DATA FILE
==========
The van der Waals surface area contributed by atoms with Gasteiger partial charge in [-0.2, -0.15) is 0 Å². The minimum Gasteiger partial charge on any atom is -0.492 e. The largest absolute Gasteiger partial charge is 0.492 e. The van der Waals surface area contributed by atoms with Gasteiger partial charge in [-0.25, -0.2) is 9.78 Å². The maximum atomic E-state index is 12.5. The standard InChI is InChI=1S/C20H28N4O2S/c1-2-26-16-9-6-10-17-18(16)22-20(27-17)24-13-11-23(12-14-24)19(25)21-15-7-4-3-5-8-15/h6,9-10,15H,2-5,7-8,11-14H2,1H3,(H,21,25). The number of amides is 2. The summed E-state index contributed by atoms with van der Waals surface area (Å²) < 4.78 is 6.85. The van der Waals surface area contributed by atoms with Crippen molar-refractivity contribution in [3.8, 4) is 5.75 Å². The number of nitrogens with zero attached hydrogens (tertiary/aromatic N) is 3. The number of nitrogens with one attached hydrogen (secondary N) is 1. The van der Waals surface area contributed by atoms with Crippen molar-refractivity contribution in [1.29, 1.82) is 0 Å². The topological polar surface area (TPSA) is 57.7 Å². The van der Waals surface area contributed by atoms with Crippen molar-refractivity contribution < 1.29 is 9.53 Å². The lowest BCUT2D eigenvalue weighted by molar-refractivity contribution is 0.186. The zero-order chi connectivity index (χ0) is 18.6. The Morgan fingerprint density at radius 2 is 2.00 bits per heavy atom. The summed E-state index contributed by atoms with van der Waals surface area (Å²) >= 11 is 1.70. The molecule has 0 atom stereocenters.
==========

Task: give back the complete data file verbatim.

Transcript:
The van der Waals surface area contributed by atoms with Gasteiger partial charge in [-0.2, -0.15) is 0 Å². The minimum Gasteiger partial charge on any atom is -0.492 e. The largest absolute Gasteiger partial charge is 0.492 e. The van der Waals surface area contributed by atoms with Gasteiger partial charge in [-0.25, -0.2) is 9.78 Å². The maximum atomic E-state index is 12.5. The standard InChI is InChI=1S/C20H28N4O2S/c1-2-26-16-9-6-10-17-18(16)22-20(27-17)24-13-11-23(12-14-24)19(25)21-15-7-4-3-5-8-15/h6,9-10,15H,2-5,7-8,11-14H2,1H3,(H,21,25). The number of amides is 2. The summed E-state index contributed by atoms with van der Waals surface area (Å²) < 4.78 is 6.85. The van der Waals surface area contributed by atoms with Crippen molar-refractivity contribution in [3.8, 4) is 5.75 Å². The number of nitrogens with zero attached hydrogens (tertiary/aromatic N) is 3. The number of nitrogens with one attached hydrogen (secondary N) is 1. The van der Waals surface area contributed by atoms with Crippen molar-refractivity contribution in [1.29, 1.82) is 0 Å². The topological polar surface area (TPSA) is 57.7 Å². The van der Waals surface area contributed by atoms with Crippen molar-refractivity contribution < 1.29 is 9.53 Å². The lowest BCUT2D eigenvalue weighted by molar-refractivity contribution is 0.186. The zero-order chi connectivity index (χ0) is 18.6. The Morgan fingerprint density at radius 2 is 2.00 bits per heavy atom. The summed E-state index contributed by atoms with van der Waals surface area (Å²) >= 11 is 1.70. The molecule has 0 atom stereocenters.